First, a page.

A lot has been written about the intelligence of dogs and most of it has been written by people who know more about the subject than me. But Jennie’s comment last week about how intelligent dogs are harder to train than “slightly dim” dogs got me to thinking. Here are a few of those thoughts. As usual, I probably have more questions than answers.
Remember the study that came out a few years back that said border collies were the smartest breed? Ask any BC owner and they’ll tell you that doesn’t mean they’re automatically a breeze to train or live with!
Measuring canine intelligence is a dicey proposition and too often we tend to decide which breeds are smart or not by the numbers of each represented among winners in the obedience ring. Somewhere along the line, the ability to win in the obedience ring has come to equate a higher level of intelligence.
Of course this is ridiculous. Folks who have played the obedience game with an open mind know every dog is an individual and words like smart or dumb often reflect the person holding the leash much more than the dog.
A more accurate declaration would be “Easier to train” equals “Wins in the obedience ring.” There’s a reason golden retrievers, not whippets, dominate the obedience scene. How many times have you heard someone say, “I’m getting a golden/sheltie/fill-in-the-blank next time because they’re easy to train”?
I think most folks would agree, some breeds ARE easier to train than others, especially for higher-end competition where tiny performance details may separate the top four winners. At a recent trial I attended, golden retrievers accounted for nearly 2/3 of the entry in Open and Utility. This is not an accident. They are well suited for demanding obedience competition.
Notice I did not say some breeds are EASY to train. I said EASIER. Even if done well, with patience, respect, realistic goals and a lot of time, training ANY dog to the UDX level or beyond is never easy. It takes a tremendous amount of effort and dedication on the handler’s part to make it happen. And that’s never easy. If it were, everyone would have an OTCh.
But some breeds seem to excel, while others rarely make an appearance in the obedience ring. Is it because certain breeds are so mentally superior they understand what we are trying to communicate in spite of our clumsy and often flawed training efforts? Or is it because they don’t object to the constant repetition/correction approach some trainers feel is necessary? Or because they are willing to tolerate heavy-handed training methods that would have other breeds saying, “Screw this, I quit.”
I’ve always felt that the relationship between dog and trainer was more responsible for a team’s success than the dog’s genetic material. But let’s not deny the facts — if you get a puppy from a litter with OTChs. going back for generations on either side of the pedigree, chances are that puppy is going to be extremely “trainable,” regardless of the breed.
The pedigree proves that genetic line is mentally predisposed to successfully work with humans and physically able to do so for long enough to earn high-end titles. This is a wonderful thing. Breeders would be foolish not to make it part of their programs and exhibitors who enjoy that particular breed would be foolish not to recognize it. Does this mean everyone should rush out and get a golden retriever or sheltie from a specific kennel so they can "win"? Of course not. Not unless you truly, truly love goldens or shelties. But if you love Fluegelhunds, then keep loving and training Fluegelhunds.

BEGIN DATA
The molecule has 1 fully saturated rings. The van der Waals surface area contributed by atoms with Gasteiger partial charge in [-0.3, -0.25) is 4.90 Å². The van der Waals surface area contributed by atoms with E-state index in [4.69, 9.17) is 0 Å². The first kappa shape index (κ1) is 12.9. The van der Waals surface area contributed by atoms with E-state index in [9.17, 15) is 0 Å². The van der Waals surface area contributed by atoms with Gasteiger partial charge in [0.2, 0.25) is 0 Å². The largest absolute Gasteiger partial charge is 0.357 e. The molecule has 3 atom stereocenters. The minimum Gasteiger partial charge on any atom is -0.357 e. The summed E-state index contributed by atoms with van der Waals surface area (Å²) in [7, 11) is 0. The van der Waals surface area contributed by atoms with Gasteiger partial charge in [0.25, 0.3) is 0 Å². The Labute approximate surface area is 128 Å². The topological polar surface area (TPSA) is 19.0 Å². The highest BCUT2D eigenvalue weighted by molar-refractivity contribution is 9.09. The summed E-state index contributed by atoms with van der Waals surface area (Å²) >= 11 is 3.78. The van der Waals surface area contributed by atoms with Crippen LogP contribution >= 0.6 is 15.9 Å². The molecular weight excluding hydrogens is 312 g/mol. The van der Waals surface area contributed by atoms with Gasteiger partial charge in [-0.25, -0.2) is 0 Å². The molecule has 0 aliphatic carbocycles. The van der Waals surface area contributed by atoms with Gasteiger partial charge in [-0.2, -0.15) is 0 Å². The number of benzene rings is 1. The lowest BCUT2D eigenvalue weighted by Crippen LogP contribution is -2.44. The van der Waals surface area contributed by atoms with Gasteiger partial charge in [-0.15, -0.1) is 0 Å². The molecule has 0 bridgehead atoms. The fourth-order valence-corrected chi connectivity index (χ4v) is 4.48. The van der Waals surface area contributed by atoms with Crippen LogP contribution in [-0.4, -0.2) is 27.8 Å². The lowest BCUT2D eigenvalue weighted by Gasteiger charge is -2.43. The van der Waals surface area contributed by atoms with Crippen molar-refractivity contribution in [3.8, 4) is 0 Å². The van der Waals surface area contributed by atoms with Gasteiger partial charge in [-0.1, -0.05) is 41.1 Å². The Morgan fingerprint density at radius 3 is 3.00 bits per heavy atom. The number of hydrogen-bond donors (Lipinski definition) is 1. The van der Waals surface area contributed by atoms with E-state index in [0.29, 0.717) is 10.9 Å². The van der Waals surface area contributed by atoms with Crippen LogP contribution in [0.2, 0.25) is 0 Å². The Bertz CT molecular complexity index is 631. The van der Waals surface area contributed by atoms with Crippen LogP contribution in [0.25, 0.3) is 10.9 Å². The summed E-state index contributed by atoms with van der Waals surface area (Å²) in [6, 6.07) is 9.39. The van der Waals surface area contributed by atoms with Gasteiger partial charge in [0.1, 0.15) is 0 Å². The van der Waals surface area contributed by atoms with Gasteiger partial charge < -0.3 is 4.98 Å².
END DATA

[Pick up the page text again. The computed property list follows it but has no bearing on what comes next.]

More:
I don’t think an OTCh.-loaded pedigree necessarily means those dogs are “smarter” than dogs who might not be achieving on such high levels - they are just very amenable to working happily with humans and have been trained by experienced owners, leading to a high rate of success, as measured by titles and scores, in competitive venues. Which, ideally, is what many of us want.
We often don’t recognize intelligence when it’s living with us. The “slightly dim” dog is willing to keep repeating things over and over, exactly the same way each time, while we tell him how SMART he is, while the “smart” dog may start asking questions or re-inventing the wheel or doing God knows how many crazy ass things that make the trainer think “What is WRONG with that dumb dog?”
Looking back at the dogs I’ve trained as an adult, I think my shelties were of average intelligence but they possessed a joie de vivre for training and showing that amplified it. I do feel my Belgians have been on the higher end of the intelligence scale (some of their problem solving has been freaky scary) but Phoenix is by far the most difficult dog I’ve trained. Although a lot of that is of my own doing, he is a free-thinker, creative, inventive, pushy, sensitive, reactive and absolutely un-interested in doing the same old, same old day after day. This is not a recipe for an "easy" dog to train.
He can be a total sweetheart or a complete challenge to live with. One thing is for sure, now that I’ve come to realize he needs more from me than commands and consequences, our training is NEVER boring.
Regardless of how brilliant or dim-witted we think our dogs are, we need to be more invested in building a relationship with them that allows us to learn together. Phoenix has made it very clear that I need to learn more about HIM — not just what I can train him to do — before our obedience ring work is going to improve.